The Superior Court of Pennsylvania recently held that an auto salvage business is entitled to coverage against claims that an explosion in its yard resulted in fire damage to neighboring properties. In Tuscarora Wayne Insurance Company v Hebron Inc, the Superior Court was tasked with, inter alia, evaluating the applicability of a commercial general liability policy’s Designated Ongoing Operations endorsement (the “Exclusion”), which provided that the policy did not apply to “property damage arising out of [vehicle dismantling], regardless of whether such operations are conducted by you or on your behalf or whether the operations are conducted for yourself or for others.”
According to the Superior Court, the fire broke out while one of Hebron, Inc.’s (“Hebron”) truck drivers was trying to refuel a flatbed truck, as another employee was moving an extension cord connected to the pump. As “vehicle dismantling” was not defined in the policy, the trial court determined that the Exclusion barred coverage to Hebron because the property damage arose “out of . . . vehicle dismantling”, which constituted “ongoing business operations.” Accordingly, the trial court awarded summary judgment in favor of Tuscarora Wayne Insurance Company (“TWIC”), thereby holding that TWIC did not owe a duty to defend or indemnify Hebron.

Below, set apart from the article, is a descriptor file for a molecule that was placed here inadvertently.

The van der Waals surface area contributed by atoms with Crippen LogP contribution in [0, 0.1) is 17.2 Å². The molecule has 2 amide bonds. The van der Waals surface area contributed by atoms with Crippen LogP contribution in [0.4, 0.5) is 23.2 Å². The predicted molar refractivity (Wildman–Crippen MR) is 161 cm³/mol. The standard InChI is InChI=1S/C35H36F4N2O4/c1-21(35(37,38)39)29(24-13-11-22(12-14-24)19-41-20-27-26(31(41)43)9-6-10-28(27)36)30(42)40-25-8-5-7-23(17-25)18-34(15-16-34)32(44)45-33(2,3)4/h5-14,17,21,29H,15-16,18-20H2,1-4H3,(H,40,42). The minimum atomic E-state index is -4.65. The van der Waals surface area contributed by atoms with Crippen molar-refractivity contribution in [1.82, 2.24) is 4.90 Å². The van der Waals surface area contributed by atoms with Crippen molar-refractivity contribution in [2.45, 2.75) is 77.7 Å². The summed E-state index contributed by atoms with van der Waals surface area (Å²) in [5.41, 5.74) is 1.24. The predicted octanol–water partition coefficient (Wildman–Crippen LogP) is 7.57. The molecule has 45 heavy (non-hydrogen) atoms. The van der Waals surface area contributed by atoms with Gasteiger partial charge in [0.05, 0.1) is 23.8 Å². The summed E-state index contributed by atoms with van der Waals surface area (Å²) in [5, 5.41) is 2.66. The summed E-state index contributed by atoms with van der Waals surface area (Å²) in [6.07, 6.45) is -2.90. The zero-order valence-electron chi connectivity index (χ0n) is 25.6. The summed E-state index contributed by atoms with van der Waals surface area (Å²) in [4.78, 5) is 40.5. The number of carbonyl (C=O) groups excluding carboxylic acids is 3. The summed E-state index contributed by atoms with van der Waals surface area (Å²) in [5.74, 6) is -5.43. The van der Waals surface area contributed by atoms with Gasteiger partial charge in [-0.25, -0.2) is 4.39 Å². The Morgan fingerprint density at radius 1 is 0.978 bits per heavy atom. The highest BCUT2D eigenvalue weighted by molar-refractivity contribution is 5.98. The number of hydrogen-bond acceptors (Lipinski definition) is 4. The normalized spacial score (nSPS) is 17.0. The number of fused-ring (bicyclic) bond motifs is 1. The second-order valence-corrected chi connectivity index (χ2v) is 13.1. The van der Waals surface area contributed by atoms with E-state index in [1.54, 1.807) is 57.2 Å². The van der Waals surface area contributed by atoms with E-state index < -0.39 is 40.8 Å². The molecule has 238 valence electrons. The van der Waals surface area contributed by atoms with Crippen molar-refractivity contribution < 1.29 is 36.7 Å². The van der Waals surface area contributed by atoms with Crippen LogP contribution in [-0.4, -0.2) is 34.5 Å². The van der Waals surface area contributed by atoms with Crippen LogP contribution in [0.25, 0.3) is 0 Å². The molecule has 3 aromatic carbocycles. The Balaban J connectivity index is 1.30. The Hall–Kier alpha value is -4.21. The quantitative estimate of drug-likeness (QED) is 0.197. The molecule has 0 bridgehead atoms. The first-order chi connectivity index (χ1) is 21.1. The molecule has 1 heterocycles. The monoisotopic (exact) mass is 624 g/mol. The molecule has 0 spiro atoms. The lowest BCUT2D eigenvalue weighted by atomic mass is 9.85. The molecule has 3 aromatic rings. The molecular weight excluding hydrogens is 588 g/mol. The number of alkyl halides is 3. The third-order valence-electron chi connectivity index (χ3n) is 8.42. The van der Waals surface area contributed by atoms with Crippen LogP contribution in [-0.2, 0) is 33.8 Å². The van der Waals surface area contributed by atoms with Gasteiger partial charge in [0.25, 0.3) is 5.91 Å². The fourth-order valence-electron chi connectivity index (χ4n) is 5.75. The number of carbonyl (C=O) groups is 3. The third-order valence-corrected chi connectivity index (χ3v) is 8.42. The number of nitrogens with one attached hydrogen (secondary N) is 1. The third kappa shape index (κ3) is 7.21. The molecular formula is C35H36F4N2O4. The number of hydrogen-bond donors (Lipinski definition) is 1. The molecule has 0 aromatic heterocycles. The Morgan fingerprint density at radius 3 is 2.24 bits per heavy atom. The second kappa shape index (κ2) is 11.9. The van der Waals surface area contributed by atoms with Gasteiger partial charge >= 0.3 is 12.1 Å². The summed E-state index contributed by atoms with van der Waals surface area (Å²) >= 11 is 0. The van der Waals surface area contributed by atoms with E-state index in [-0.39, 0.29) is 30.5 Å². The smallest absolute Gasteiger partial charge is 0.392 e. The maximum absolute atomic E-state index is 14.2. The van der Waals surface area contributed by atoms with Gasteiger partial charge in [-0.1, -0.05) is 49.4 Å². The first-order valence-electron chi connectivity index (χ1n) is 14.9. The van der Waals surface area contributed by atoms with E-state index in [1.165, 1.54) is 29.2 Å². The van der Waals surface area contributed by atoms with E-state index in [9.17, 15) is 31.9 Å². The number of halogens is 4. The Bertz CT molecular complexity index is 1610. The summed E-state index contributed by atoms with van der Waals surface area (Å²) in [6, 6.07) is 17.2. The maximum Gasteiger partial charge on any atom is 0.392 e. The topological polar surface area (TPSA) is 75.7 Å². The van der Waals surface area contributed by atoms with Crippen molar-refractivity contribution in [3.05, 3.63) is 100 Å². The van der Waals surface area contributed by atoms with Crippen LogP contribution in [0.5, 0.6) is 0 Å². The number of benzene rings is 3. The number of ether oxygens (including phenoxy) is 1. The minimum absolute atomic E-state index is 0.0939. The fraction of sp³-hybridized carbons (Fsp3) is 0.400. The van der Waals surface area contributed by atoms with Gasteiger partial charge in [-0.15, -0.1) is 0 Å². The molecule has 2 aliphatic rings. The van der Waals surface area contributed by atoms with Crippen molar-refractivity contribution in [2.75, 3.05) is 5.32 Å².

One of the fundamental questions on appeal was whether the trial court committed errors of law and abuse of discretion in awarding summary judgment in favor of TWIC. In accordance with its authority, the Superior Court evaluated whether the trial court misapplied the law and whether it exercised its discretion in a manner lacking reason. Through this lens, and after considering all arguments, the Superior Court concluded that the trial court did abuse its discretion because it reached a conclusion that was not in conformity with the facts and circumstances underlying the declaratory action. Specifically, the Superior Court noted that the fire occurred away from the vehicle stripping area and broke out half an hour after the yard’s dismantling operation had finished for the day. Accordingly, the Superior Court held that the trial court committed error of law in declaring that TWIC was not required to defend or indemnify Hebron based on the Exclusion. Therefore, the Superior Court reversed and remanded the case holding that Hebron was entitled to summary judgment and TWIC is required to defend and indemnify Hebron.
Thanks to Lauren Berenbaum for her contribution to this post. Please email Vito A. Pinto with any questions.